Pitfalls to Avoid in Joint Venture Marketing


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If you have an online business or are planning to have one in the near future, you must be aware that a continuous stream of targeted visitors eager to buy your products is the only assured way to financial success. Among all the various methods that Internet marketers use to pull paying customers to their website, there probably isn’t one that is easier or more popular than Joint Ventures. If run well, it is guaranteed to increase sales and consequently your cash flow.

If this is such a proven method of getting targeted visitors to a site, why is it that more Internet marketers are not involved in it, especially those who are new to the business and desperate for website traffic? Why do some Joint Ventures not work very well, while others are run away successes?

If you would like to start a Joint Venture with the intent of boosting your online sales or have a unique product/service that you would like to market, you should be aware of the most common pitfalls to avoid:

1) Not making the first move: Reticence may be fine in other fields but definitely not when it comes to business and especially not in marketing. No one will come up to you and offer to partner with you in a Joint Venture. First of all, they do not know you - that, after all, is the point of getting involved in joint venturing - to make yourself known in the business as a player. Moreover, unless you have something unique to offer, whether a service or a product, most potential partners will not be very interested. If you are a new comer to Internet Marketing, or maybe because of it, you may be able to come up with a proposal that is fresh, challenging or lucrative enough to excite even an experienced marketer. But unless you reach out and actually sell your concept, your Joint Venture will remain just a fresh, challenging or lucrative IDEA.

2) Not following up on your proposal: You've sent out an offer of partnership to a select group of web site owners, a proposal you felt was well thought out with all the angles covered. You wait and wait and wait. . . . . . , but you don't see a line of marketers banging on your door, begging to be allowed to join you. Do you get discouraged and wonder if you are in the right business or do you decide to follow up on your proposition. Remember the people you are contacting don't know you, are probably very busy and most likely have had many other offers previously which did not work out. It is natural for them to be wary. So the best plan of action would be to restate your Joint Venture offer, indicating that you are prepared to be flexible and are open to alternative suggestions. It often takes three or more emails and perhaps a phone call or two before you get a positive response.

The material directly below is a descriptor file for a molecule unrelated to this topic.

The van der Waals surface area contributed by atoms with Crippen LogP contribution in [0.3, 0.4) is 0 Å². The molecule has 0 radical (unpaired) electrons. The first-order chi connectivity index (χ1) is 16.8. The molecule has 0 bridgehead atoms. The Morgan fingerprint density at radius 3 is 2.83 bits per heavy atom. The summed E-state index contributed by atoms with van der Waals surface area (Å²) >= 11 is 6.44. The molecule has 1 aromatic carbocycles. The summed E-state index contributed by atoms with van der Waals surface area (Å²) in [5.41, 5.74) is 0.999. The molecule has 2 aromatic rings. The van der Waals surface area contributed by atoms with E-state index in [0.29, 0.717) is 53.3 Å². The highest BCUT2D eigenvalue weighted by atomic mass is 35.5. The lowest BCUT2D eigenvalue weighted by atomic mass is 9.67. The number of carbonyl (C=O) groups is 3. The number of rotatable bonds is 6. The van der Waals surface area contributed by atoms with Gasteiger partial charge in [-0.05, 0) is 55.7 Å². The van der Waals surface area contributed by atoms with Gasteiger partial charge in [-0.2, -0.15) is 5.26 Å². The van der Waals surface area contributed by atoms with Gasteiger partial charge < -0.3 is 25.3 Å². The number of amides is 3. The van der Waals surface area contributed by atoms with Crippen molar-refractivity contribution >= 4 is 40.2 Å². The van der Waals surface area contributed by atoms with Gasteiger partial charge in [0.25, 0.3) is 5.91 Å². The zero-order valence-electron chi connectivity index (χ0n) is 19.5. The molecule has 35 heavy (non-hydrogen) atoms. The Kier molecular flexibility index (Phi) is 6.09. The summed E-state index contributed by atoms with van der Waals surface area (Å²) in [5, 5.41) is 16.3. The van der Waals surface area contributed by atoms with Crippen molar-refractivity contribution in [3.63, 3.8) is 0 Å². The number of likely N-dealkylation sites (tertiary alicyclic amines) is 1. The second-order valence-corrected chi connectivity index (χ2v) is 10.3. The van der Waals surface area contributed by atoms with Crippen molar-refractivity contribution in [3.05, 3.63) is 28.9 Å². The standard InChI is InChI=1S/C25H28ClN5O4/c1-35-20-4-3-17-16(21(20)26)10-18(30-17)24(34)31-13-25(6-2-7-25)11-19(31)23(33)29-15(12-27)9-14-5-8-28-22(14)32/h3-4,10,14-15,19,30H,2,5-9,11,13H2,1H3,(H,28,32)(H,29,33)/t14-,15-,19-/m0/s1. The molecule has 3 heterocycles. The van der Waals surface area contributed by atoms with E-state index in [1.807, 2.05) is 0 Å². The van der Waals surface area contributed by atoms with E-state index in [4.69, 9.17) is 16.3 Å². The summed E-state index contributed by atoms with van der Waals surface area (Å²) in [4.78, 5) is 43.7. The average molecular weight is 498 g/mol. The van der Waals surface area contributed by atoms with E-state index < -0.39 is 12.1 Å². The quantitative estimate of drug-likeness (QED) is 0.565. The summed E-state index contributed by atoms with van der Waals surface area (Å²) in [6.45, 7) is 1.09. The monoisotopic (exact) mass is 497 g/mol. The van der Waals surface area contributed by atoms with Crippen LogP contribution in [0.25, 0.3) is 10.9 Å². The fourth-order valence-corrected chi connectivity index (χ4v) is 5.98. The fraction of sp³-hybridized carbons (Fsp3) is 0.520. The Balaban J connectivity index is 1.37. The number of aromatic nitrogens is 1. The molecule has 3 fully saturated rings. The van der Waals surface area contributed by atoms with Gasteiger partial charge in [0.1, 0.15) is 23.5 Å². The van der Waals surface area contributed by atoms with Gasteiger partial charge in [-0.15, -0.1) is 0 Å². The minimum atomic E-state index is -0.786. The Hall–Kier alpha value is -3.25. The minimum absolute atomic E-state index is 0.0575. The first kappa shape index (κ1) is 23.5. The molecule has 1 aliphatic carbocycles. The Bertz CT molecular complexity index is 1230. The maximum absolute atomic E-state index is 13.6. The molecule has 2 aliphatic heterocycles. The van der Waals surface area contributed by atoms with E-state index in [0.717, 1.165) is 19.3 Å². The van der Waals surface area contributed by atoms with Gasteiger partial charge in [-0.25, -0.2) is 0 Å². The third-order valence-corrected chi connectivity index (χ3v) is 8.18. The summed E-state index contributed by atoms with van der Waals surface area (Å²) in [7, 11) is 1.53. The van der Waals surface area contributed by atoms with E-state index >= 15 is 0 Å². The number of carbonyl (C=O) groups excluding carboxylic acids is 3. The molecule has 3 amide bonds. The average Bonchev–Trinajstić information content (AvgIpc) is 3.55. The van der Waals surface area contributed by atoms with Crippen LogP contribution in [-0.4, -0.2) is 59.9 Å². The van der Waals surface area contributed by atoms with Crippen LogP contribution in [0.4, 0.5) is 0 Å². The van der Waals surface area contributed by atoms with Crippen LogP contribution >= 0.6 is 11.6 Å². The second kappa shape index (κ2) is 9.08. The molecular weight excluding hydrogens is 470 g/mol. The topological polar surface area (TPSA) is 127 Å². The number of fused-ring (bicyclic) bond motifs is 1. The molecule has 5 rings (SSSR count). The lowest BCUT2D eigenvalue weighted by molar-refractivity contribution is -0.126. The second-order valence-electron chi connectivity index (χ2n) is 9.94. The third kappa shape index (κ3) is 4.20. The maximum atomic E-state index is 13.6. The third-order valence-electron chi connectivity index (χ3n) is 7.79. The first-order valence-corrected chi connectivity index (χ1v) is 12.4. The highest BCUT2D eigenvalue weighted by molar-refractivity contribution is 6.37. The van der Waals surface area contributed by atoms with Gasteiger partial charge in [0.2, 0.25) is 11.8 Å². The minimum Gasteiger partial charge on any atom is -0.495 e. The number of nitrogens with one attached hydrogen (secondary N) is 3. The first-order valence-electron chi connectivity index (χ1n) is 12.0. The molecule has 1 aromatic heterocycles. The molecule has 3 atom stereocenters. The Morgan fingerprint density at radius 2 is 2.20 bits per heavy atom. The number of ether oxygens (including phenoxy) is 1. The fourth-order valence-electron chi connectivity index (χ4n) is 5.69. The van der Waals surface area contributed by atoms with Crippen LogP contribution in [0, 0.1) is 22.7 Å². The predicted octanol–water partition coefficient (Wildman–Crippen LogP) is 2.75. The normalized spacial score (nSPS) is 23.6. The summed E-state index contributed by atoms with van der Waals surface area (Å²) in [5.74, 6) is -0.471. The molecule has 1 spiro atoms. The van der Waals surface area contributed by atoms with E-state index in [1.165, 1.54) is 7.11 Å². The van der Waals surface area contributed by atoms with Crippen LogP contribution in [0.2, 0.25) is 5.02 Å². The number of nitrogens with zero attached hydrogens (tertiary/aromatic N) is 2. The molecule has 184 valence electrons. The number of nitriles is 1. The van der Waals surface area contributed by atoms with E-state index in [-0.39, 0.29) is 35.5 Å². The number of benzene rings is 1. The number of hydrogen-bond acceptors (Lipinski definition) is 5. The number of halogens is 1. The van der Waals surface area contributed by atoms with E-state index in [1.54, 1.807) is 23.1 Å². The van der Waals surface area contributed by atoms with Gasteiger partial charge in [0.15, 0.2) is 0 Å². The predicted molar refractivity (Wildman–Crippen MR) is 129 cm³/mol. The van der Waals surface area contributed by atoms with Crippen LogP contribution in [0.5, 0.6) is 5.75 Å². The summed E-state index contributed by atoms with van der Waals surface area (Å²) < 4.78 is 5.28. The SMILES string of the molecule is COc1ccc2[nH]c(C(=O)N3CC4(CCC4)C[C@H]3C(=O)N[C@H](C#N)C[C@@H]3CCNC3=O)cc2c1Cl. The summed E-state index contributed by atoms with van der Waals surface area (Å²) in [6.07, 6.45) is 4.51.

3) Not customizing your Joint Venture proposals: Your offer will have no takers unless it is directed specifically to the interests of your potential partners. If you are vague about any of the details of proposal or if the guidelines are too general, you will not spark an interest in your readers. Creating a Joint Venture presentation should be done with care and much time, thought and research have to be applied before it is ready. It would be best if you found out as much as you can about the people you are sending your offer to, the kind of business they run and what kind of websites they have. Tailoring your proposal to their specific interests will definitely ensure a positive response, particularly when they realise that you have spent time and effort trying to understand their business practices.

4) Not offering a lucrative commission: If you want well established businesses to partner with you, you have to make it worth their while. After all their chief contributions to the venture are their expertise, reputation and time. Offering them high commissions of 50 percent or more will definitely work in your favor.

5) Not partnering with smaller businesses: - Instead of highly ambitious ventures with big businesses, you could partner with smaller ones that are similar to or have products and/or services that are related to your own market. By starting small, you have a better chance of success. It will also give you a greater say in how it should be run, as both you and your partners are on a more or less equal footing. Once you understand the mechanics of running a Joint Venture and have built a good record of performance, you will not only have the confidence to approach well known marketers, you will also have the experience and proficiency to deal with them.

Getting ahead in business is not just about making money; it is about being creative, being able to make bold decisions and not being afraid to take a risk. With commitment and the knowledge of what to avoid, there is really no reason why you should not be setting up your own successful Joint Venture.

Successfully contact and be accepted by Joint Venture prospects by following the advice and tips in this FREE eBook . For e-books and articles ranging from parenting to web designing, visit http://www.ebookmall4U.co.uk


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